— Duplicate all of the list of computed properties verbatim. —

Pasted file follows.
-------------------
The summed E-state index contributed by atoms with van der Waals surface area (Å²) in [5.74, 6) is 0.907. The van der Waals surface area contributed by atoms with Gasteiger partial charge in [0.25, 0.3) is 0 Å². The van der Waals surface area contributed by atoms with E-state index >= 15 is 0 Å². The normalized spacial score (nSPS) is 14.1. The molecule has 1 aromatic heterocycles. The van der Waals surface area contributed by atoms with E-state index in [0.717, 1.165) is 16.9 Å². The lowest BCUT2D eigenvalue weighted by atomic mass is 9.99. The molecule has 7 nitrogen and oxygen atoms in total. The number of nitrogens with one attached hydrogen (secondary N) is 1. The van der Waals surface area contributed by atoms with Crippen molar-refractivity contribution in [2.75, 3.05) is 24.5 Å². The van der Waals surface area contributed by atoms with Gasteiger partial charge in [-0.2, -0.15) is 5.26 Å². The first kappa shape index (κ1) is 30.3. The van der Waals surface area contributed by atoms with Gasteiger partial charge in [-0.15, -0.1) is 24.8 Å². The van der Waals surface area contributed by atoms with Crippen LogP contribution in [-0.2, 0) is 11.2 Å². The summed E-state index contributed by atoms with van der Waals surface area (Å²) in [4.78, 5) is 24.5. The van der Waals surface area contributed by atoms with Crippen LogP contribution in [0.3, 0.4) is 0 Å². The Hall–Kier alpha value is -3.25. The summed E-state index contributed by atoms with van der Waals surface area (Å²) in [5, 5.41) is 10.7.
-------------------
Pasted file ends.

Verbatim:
The summed E-state index contributed by atoms with van der Waals surface area (Å²) in [5.74, 6) is 0.907. The van der Waals surface area contributed by atoms with Gasteiger partial charge in [0.25, 0.3) is 0 Å². The van der Waals surface area contributed by atoms with E-state index >= 15 is 0 Å². The normalized spacial score (nSPS) is 14.1. The molecule has 1 aromatic heterocycles. The van der Waals surface area contributed by atoms with E-state index in [0.717, 1.165) is 16.9 Å². The lowest BCUT2D eigenvalue weighted by atomic mass is 9.99. The molecule has 7 nitrogen and oxygen atoms in total. The number of nitrogens with one attached hydrogen (secondary N) is 1. The van der Waals surface area contributed by atoms with Crippen molar-refractivity contribution in [2.75, 3.05) is 24.5 Å². The van der Waals surface area contributed by atoms with Gasteiger partial charge in [-0.2, -0.15) is 5.26 Å². The first kappa shape index (κ1) is 30.3. The van der Waals surface area contributed by atoms with Gasteiger partial charge in [-0.15, -0.1) is 24.8 Å². The van der Waals surface area contributed by atoms with Crippen LogP contribution in [-0.2, 0) is 11.2 Å². The summed E-state index contributed by atoms with van der Waals surface area (Å²) in [4.78, 5) is 24.5. The van der Waals surface area contributed by atoms with Crippen LogP contribution in [0.3, 0.4) is 0 Å². The Hall–Kier alpha value is -3.25. The summed E-state index contributed by atoms with van der Waals surface area (Å²) in [5, 5.41) is 10.7.